Go Back  PPRuNe Forums > Flight Deck Forums > Tech Log
Reload this Page >

737NG after RTO

Tech Log The very best in practical technical discussion on the web

737NG after RTO

Old 26th Aug 2010, 17:00
  #1 (permalink)  
Thread Starter
 
Join Date: Jul 2010
Location: shanghai
Age: 38
Posts: 70
737NG after RTO

hi all,
i am reading the 737 QRH Recommended Brake Cooling Schedule,
there are some instructions below those diagrams.
and i have some questions here:
a. Add 1.0 million foot pounds per brake for each taxi mile.
is that mean we need add 1.0 million foot pounds energe when taxi ,no matter there is brake apply on the wheels?
b. after the RTO, if the brake get very hot , sometime we need to extent the gear after the takeoff for couple minutes, if we foget to do so ,is there any chance to generate the wheel well fire?

thanks ~
citizensun is offline  
Old 26th Aug 2010, 17:20
  #2 (permalink)  
 
Join Date: Oct 2000
Location: slightly left of you
Age: 39
Posts: 362
as far as i understand it
a) yes
b) after a RTO event, you're not going to be taking off full stop untill the brakes are cool enough so that they'll work fully if you have another RTO. But if you did attempt the foolish (i.e. attempting another departure) and then were crazy enough to raise the gear straight away then yes a wheel well fire is a distinct possibility. I'm working on the assumption that you've rejected at speed and not just closed the thrust levers immediately after standing them up due say a config warning or something like that.

As usual i'm willing to stand corrected by those more experienced than myself.
cortilla is offline  
Old 26th Aug 2010, 17:29
  #3 (permalink)  
Per Ardua ad Astraeus
 
Join Date: Mar 2000
Location: UK
Posts: 18,583
Like he says.
a. Add 1.0 million foot pounds per brake for each taxi mile. - well, you will inevitably be applying brakes in that mile but most of the heat comes from the flexing of the tyre.
BOAC is offline  
Old 26th Aug 2010, 17:54
  #4 (permalink)  
Thread Starter
 
Join Date: Jul 2010
Location: shanghai
Age: 38
Posts: 70
Add 1.0 million foot pounds per brake for each taxi mile
do we need to add that energe no matter we taxi by the airplane itself or tow by the tug?
and why do we need to apply the brake for taxi?
thanks!
citizensun is offline  
Old 26th Aug 2010, 18:38
  #5 (permalink)  
Per Ardua ad Astraeus
 
Join Date: Mar 2000
Location: UK
Posts: 18,583
1) Have you ever taxied an aeroplane?
2) If you are behind a tug, go to the bar. You will not be flying that aeroplane again soon.
BOAC is offline  
Old 27th Aug 2010, 05:36
  #6 (permalink)  
Thread Starter
 
Join Date: Jul 2010
Location: shanghai
Age: 38
Posts: 70

i`ve been flying 737NG for 5 years so far which is not very long compared to so many experienced pilot in this site,
while taxing we do not apply the brake all the time unless we need to slow down, do we need to take the "no brake taxi mile" into the consideration?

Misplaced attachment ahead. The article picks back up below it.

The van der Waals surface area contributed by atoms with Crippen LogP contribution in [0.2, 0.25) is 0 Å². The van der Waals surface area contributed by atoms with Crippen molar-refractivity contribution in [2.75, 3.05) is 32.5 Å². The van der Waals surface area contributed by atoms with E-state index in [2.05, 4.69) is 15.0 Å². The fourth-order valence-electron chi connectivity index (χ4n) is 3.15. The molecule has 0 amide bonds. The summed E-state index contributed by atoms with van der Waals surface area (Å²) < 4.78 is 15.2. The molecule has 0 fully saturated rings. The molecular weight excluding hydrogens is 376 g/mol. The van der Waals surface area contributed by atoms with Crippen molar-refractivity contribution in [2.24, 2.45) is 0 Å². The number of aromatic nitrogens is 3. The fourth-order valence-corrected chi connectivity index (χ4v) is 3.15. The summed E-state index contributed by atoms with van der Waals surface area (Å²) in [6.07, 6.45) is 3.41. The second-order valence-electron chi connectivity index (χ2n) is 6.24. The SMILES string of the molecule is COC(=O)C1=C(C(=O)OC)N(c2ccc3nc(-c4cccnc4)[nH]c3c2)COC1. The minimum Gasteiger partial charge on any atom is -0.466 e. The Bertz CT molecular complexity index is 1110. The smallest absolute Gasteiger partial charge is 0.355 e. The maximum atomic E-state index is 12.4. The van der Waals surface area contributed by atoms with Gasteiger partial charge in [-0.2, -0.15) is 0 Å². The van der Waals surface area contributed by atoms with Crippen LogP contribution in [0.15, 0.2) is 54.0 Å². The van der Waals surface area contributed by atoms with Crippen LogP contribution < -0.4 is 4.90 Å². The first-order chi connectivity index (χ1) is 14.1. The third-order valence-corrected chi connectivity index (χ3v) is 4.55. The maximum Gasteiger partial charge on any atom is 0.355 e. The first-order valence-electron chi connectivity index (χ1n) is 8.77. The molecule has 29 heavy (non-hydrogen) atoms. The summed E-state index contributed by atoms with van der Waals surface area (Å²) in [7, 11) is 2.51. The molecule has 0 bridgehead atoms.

citizensun is offline  
Old 27th Aug 2010, 07:36
  #7 (permalink)  
 
Join Date: May 2008
Location: Euroland
Age: 49
Posts: 150
while taxing we do not apply the brake all the time
If you did, you would have to add a lot more I guess let alone ending up with hot brakes at the holding. Anyway these kind of additions are allways an estimation based on the average guy doing an average taxi on an average taxiway. Just add the damn thing and go on.
bArt2 is offline  
Old 27th Aug 2010, 08:55
  #8 (permalink)  
 
Join Date: Jul 2006
Location: USA
Posts: 447
Taxiing, in and of itself...

Taxiing, in and of itself, creates heat in the tires....thereby transferring heat to the wheels (because the tires are attached to the wheels)....and, with hot wheels, brakes become hotter....because, when applied, brakes touch the wheels.... You get the idea.

There was an accident several years ago....can't remember....I'm thinking it was out of LAX....because the guys were taxiing a long distance, at high speeds, not following SOP with regard to brake use during taxi. (Can't really remember the details, so if I'm wrong, I'm sorry.)

The faster you taxi, the hotter the tires, therefore the hotter the wheels, therefore the hotter the brakes. This also goes for the farther you taxi.

Planes were made to fly, not taxi.

Anyway, I'm thinking they had one or more tire failures during takeoff, rejected the takeoff (usually a bad idea, depending on the speed at which all this happens)....couldn't stop (because they had fewer tires/brakes to stop them).....anyway, another statistical RTO accident.

All because they were heavy, taxied too fast, taxied too far, rode the brakes, rejected the takeoff because of tire failure....all mistakes.

(Well, how heavy there were wasn't their fault, neither was the distance they had to taxi....but, the rest of the mess was.)

So, the Boeing chart is correct. Follow it. If you don't understand, ask your friendly training department. That's what they're there for.


Fly safe,

PantLoad
PantLoad is offline  
Old 28th Aug 2010, 14:32
  #9 (permalink)  
Thread Starter
 
Join Date: Jul 2010
Location: shanghai
Age: 38
Posts: 70
thank you all~~
" Just add the damn thing and go on"--- i like this!

now i know the idea why we take that "taxi mile thing" into consideration.
thanks~
citizensun is offline  

Posting Rules
You may not post new threads
You may not post replies
You may not post attachments
You may not edit your posts

BB code is On
Smilies are On
[IMG] code is On
HTML code is Off
Trackbacks are Off
Pingbacks are Off
Refbacks are Off


Thread Tools
Search this Thread

Contact Us - Archive - Advertising - Cookie Policy - Privacy Statement - Terms of Service - Do Not Sell My Personal Information

Copyright 2018 MH Sub I, LLC dba Internet Brands. All rights reserved. Use of this site indicates your consent to the Terms of Use.